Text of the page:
Max is having his 12 week(!) check-up with the vet to see how well he’s healed. I hope it goes well–please, oh, please. I hope we spent our money well with his surgery. We just got to a point where we could not keep him down. We were supposed to give him a much more stringent recovery schedule than we did. You can’t keep a good dog down!
This is Max the day after his surgery. He’s depressed. This photo shows his Fentanyl patch, the tape that was used to keep his catheter in place, and his shaved leg with freshly inserted staples. Poor baby. The photo was taken a month ago, and he’s doing so much better now. He’s bounding around the house with pent up energy and going on short walks per the Vet’s orders.
Gregg nursed his puppy back to health. He did not take seeing post-op Max very well. (Those pink house shoes in the background are my mother-in-laws. She bought them so that she would have a pair to wear when she was visiting us. I was borrowing them because my feet were cold, even though they are about 4 sizes too big for me.)
She didn’t have surgery. She’s just being a happy beach dog. I thought some of you might like seeing these green sunglasses that I just can’t bear to part with even though everyone hates them. 🙂
I realize that this is an awkward angle. That’s what I get for taking picture while swinging on a hammock. Very cute though, right? She just jumps into the hammock when I first get into it. She doesn’t stay long.
Me and posting pictures do not get along. But, Brenna asked to see pictures. So…here you go.
You know that cutie picture of the happy dog that I posted yesterday? Well, he has been limping around for the past month or so. We finally sprung for the vet since he wasn’t getting any better. Turns out that that cutie dog Max has a torn ACL. I know! How can you be that happy when you are in pain? Good question. I was very impressed by the vet, by the way. I’m so used to the hospital where the providers have to either take pictures (X-Ray, CT scan, PET scan, etc.) or at least draw blood to figure out what’s going on with the patient. Not this vet. She just put her hands on Max’s left leg and told me that his femur (thigh bone) was sliding over his knee and past his tibia (shin bone). She said its sliding because there’s no ligament (the ACL) to hold it in place. So, now what? Surgery is the only way to fix Max’s knee. Without surgery, it would continue to get worse, and eventually lead to arthritis.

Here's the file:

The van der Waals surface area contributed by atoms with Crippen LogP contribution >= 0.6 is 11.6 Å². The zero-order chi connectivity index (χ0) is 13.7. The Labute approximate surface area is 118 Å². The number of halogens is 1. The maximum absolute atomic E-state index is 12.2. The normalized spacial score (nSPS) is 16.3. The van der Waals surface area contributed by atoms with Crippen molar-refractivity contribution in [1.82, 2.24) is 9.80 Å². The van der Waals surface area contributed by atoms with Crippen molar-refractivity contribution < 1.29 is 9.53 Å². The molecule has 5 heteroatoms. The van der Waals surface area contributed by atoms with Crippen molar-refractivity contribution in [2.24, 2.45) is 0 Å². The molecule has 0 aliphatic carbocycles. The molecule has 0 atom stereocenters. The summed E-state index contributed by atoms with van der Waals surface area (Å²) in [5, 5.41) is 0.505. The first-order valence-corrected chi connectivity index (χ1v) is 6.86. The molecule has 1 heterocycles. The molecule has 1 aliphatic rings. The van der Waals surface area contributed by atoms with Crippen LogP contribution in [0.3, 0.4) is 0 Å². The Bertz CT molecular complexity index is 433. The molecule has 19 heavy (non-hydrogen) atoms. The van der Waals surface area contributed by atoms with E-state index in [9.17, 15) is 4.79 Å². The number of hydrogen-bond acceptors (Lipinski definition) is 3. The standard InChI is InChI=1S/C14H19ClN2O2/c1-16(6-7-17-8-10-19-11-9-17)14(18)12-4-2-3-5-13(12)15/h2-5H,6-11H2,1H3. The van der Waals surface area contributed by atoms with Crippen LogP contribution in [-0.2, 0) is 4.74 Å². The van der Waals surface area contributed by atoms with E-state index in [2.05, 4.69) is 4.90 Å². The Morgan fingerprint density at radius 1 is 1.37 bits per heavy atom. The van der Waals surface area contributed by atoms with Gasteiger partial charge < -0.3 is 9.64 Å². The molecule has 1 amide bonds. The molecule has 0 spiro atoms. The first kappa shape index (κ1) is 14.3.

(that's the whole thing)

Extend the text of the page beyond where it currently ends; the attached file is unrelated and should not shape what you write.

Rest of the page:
If a human tears his ACL, you get the surgery, no question. But, for this dog, there’s no pet insurance, so we will be paying 100% of the cost for the surgeon, anesthesia, and even disposal of the hazardous materials that result from the surgery.
This brings me to my question. How much is a dog’s quality of life worth? We got Max from a shelter, and paid less than fifty bucks for him. He’s a Border Collie mix. Full bred dogs cost close to a thousand dollars, right? So, if worth is measured by money, Max is worth fifty bucks. And surgery costs more than $50.
But that’s not the only measure of worth, right?
Why is Max worth more than fifty bucks? He’s a lover-dog, he’s funny (not intentionally), he’s happy, he’s a protector (at least tries to be). How do you explain why you love your dog? I can’t. And I can’t explain why he’s valuable to us.
Before my dog-loving days (before I married Gregg), I didn’t understand why people dumped so much money into their pets. Its just a dog, I thought.
I don’t know how to end this post without sounding incredibly cheesy. We’re going to pay for the surgery. We’re going to pay to fix Max’s knee. We want him to live the best dog-life he can, because he’s worth a lot.
I have to confess that baby fever is creeping up on me. But, I have to be thankful of the children I have, and the children yet to come.
Children I have. I’m so proud. They actually smiled into the phone-camera for me!
Children to come.